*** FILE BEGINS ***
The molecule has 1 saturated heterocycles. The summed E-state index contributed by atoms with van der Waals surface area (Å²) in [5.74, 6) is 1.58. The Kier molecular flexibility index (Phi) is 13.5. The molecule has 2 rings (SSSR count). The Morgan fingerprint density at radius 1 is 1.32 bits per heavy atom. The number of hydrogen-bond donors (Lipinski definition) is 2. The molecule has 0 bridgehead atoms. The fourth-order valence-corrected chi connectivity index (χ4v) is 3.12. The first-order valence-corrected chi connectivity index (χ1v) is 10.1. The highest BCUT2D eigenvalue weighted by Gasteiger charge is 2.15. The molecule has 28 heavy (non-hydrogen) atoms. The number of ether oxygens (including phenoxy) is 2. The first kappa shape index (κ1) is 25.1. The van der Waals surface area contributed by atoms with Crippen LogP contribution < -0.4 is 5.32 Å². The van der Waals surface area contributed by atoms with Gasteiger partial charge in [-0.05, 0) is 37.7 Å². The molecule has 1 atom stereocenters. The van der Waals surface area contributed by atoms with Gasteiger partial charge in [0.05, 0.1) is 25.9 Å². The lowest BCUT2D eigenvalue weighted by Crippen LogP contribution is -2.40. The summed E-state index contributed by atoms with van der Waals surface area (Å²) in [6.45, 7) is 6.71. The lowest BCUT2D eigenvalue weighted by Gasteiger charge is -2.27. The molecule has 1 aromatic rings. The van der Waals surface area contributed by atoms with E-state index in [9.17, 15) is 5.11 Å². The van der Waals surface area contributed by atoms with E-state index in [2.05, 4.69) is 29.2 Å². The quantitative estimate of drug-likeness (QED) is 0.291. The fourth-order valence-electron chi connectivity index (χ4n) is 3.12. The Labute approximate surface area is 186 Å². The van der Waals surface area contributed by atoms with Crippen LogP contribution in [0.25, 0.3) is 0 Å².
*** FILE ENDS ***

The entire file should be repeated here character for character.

The molecule has 1 saturated heterocycles. The summed E-state index contributed by atoms with van der Waals surface area (Å²) in [5.74, 6) is 1.58. The Kier molecular flexibility index (Phi) is 13.5. The molecule has 2 rings (SSSR count). The Morgan fingerprint density at radius 1 is 1.32 bits per heavy atom. The number of hydrogen-bond donors (Lipinski definition) is 2. The molecule has 0 bridgehead atoms. The fourth-order valence-corrected chi connectivity index (χ4v) is 3.12. The first-order valence-corrected chi connectivity index (χ1v) is 10.1. The highest BCUT2D eigenvalue weighted by Gasteiger charge is 2.15. The molecule has 28 heavy (non-hydrogen) atoms. The number of ether oxygens (including phenoxy) is 2. The first kappa shape index (κ1) is 25.1. The van der Waals surface area contributed by atoms with Crippen LogP contribution < -0.4 is 5.32 Å². The van der Waals surface area contributed by atoms with Gasteiger partial charge in [-0.05, 0) is 37.7 Å². The molecule has 1 atom stereocenters. The van der Waals surface area contributed by atoms with Gasteiger partial charge in [0.05, 0.1) is 25.9 Å². The lowest BCUT2D eigenvalue weighted by Crippen LogP contribution is -2.40. The summed E-state index contributed by atoms with van der Waals surface area (Å²) in [6.45, 7) is 6.71. The lowest BCUT2D eigenvalue weighted by Gasteiger charge is -2.27. The molecule has 1 aromatic rings. The van der Waals surface area contributed by atoms with E-state index in [9.17, 15) is 5.11 Å². The van der Waals surface area contributed by atoms with E-state index in [2.05, 4.69) is 29.2 Å². The quantitative estimate of drug-likeness (QED) is 0.291. The fourth-order valence-electron chi connectivity index (χ4n) is 3.12. The Labute approximate surface area is 186 Å². The van der Waals surface area contributed by atoms with Crippen LogP contribution in [0.25, 0.3) is 0 Å².